curiosity about the ways of the world

The cost of dignity

It should be incredible but it’s only too believable in the dysfunctional state we are in. Headlines in the news stir a moment of dislocation. Where exactly are we? What year is this?

Quotes from teachers, politicians, campaigners and teenage girls transport me back to a cold night in Edinburgh City Chambers. The remarkable Zimbabwean activist Thabitha Khumalo is holding us engrossed.

Thabitha (now a DMC MP for Bulawayo East) was then in the UK on a trade union funded tour to raise money and support for her campaign Dignity Period to secure safe supplies of sanitary towels for women in Zimbabwe. At a meeting organised by the students Labour group Ladies in Red we hear a story of poverty and the brutal oppression of Robert Mugabe. Thabitha has been beaten and imprisoned in her struggle for women’s rights.

Ordinary women cannot afford sanitary wear, we are using old pieces of cloth or newspapers. Consequently, we’re suffering the loss of our dignity and serious infections, in some cases leading to infertility. Thabitha Khumalo

That was Zimbabwe 2006

Now in front of me there are news reports of teenage girls missing school each month because their families cannot afford tampons or sanitary towels. A charity, Freedom4girls has launched an appeal to fund research into the issue.

Teenagers and young girls are being forced to wrap or stuff toilet paper down their knickers… The cost of sanitary products is just too much for some girls and their families, and it’s leading to missing school and it’s putting their health at risk. Hayley Smith, founder of Flow Aid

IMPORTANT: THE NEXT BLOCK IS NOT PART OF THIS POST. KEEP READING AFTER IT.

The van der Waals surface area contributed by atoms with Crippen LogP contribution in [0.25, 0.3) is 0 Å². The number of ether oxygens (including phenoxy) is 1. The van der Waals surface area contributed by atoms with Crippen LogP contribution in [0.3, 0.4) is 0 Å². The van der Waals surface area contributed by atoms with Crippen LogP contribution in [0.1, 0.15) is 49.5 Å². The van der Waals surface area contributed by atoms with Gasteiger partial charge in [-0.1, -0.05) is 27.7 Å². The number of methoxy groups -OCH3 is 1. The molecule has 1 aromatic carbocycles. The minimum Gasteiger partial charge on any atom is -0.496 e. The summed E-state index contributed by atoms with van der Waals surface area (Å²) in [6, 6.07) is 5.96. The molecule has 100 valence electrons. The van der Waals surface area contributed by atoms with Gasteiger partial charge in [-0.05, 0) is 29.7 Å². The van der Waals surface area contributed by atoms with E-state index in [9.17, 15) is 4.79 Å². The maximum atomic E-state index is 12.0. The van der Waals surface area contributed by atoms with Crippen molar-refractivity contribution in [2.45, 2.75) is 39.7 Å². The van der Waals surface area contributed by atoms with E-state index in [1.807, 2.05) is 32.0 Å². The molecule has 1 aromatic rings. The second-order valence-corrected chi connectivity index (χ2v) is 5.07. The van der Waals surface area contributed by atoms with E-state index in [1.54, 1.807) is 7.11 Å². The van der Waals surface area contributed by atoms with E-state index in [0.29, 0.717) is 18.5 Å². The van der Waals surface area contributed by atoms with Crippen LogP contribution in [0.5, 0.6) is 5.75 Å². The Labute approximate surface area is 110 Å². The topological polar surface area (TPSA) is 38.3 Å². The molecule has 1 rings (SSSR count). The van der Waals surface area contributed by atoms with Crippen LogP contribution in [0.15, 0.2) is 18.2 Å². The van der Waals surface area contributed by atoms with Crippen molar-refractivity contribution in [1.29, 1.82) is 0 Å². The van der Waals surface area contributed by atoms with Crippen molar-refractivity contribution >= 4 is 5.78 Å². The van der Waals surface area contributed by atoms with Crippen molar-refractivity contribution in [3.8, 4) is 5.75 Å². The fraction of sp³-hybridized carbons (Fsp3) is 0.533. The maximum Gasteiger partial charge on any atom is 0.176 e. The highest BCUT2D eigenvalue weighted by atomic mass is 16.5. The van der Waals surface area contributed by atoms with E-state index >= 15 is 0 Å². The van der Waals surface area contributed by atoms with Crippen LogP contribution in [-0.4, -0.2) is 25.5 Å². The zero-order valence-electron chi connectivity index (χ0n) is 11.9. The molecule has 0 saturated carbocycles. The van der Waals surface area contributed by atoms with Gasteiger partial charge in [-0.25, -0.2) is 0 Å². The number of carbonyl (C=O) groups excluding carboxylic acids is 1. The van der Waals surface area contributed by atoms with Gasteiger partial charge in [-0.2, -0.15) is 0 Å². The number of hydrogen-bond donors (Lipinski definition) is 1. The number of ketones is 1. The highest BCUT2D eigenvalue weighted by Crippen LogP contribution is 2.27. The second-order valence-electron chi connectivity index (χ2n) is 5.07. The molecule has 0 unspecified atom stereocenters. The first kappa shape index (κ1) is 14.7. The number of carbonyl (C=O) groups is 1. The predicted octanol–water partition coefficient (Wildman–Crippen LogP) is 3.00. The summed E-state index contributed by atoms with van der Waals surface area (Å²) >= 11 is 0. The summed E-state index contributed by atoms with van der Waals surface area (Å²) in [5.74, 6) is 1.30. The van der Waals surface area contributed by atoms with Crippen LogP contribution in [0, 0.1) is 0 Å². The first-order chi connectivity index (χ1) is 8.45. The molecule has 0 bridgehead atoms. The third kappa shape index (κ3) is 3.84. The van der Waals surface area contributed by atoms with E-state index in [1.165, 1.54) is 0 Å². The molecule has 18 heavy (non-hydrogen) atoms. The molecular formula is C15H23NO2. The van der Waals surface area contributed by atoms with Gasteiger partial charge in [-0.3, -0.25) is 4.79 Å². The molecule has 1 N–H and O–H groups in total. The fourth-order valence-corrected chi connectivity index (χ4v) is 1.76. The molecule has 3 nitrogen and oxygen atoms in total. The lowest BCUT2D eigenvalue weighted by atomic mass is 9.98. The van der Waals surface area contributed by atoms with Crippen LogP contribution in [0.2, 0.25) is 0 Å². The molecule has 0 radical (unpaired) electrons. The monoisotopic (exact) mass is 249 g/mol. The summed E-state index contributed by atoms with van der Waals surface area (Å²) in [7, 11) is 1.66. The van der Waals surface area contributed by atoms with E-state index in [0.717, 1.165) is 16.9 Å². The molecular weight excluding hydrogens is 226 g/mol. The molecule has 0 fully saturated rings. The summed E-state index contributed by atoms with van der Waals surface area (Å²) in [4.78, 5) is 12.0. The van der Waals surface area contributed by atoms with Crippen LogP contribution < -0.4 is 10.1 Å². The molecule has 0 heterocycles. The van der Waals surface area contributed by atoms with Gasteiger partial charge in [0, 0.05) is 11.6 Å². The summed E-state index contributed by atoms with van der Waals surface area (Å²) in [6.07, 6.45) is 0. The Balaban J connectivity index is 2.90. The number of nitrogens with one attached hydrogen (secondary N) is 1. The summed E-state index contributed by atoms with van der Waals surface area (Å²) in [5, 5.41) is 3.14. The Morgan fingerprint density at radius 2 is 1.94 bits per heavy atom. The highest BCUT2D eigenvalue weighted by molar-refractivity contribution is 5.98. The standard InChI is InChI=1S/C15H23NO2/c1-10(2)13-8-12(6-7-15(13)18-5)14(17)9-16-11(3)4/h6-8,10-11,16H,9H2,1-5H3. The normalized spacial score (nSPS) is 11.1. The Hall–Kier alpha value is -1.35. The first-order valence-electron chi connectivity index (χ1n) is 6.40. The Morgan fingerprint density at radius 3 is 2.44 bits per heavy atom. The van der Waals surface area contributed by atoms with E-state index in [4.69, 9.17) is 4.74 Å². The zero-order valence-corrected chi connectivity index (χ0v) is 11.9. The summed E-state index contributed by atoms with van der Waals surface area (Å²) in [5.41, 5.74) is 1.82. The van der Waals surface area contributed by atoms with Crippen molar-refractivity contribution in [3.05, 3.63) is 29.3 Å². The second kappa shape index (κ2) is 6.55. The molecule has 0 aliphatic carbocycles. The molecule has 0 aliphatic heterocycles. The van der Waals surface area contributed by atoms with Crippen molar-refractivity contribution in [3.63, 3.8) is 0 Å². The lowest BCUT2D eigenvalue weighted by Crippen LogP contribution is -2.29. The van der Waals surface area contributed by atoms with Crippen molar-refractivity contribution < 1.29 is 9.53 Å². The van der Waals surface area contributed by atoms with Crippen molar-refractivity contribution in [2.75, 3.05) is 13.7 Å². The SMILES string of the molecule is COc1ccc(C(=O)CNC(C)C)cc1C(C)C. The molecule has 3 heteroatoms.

This is UK 2017

Pause for a moment to note that Flow Aid is a campaign working to provide free sanitary products to the homeless and Freedom4girls was set up to provide sanitary products to women and girls in Kenya. There’s that sense of dislocation again, a bizarre déjà vu echo of the 1980s when Blue Peter began to raise money for those in need in Margaret Thatcher’s Britain alongside their more customary appeals for victims of famine and conflict in what we then called the Third World.

There were cruel twists to the story in Mugabe’s Zimbabwe. In 2006 the economy was in such dire distress  the manufacturers of sanitary products had left the country. An appeal for help produced a generous lorry load of sanitary towels from South Africa but Mugabe refused to let them into the country.

In Britain 2017 there is freely expressed concern. No beatings or imprisonment for women’s rights campaigners. A petition calls for free sanitary wear to be provided. A Bill about to go through the Scottish parliament could make it a requirement for schools to provide pads and tampons. Facebook appeals ask for donations of tampons so food banks can discreetly add supplies to boxes in case families are too embarrassed to ask for such intimate support. As the story grows, the UK government promises to think carefully about free sanitary wear for girls from low income families.

Free for all?

Other questions arise. Some are calling for sanitary wear to be free for all women. If contraception is available on the NHS why not monthly pads and tampons?

Or perhaps it’s a marketing opportunity for Lil-lets and Tampax – provide the product free to schools and inherit customers for the rest of their menstruating lives. After all, hotels and bars sometimes provide clients with such bare necessities cleverly packaged – I have seen bowls of brightly coloured tampons laid out lavishly like pick-n-mix sweets on wash-stands in the Ladies.

But in all the sound and justifiable fury of this scandal there is one crude fact. The cause of the problem is poverty, and it should shame and embarrass UK 2017, one of the wealthiest countries in the world.  Whether on welfare or in work too many people no longer earn enough to pay for fundamental essentials of life. The cost is Dignity. Period.

Featured image: A detail from a graffiti mural by street artist Matt Bloomer, which adorns the smoking area outside the Arches on Midland Lane, Glasgow. Image The Arches published under Creative Commons CC-By-2.0 

1 Comment

  1. Stewart

    Apologies for posting this here – couldn’t find a contact email!
    I’m putting together a piece on Barbecue 67 for Shindig magazine and wondered if I could chat to you as I came across your fascinating blogs about it.
    Let me know! Would be great to hear more.

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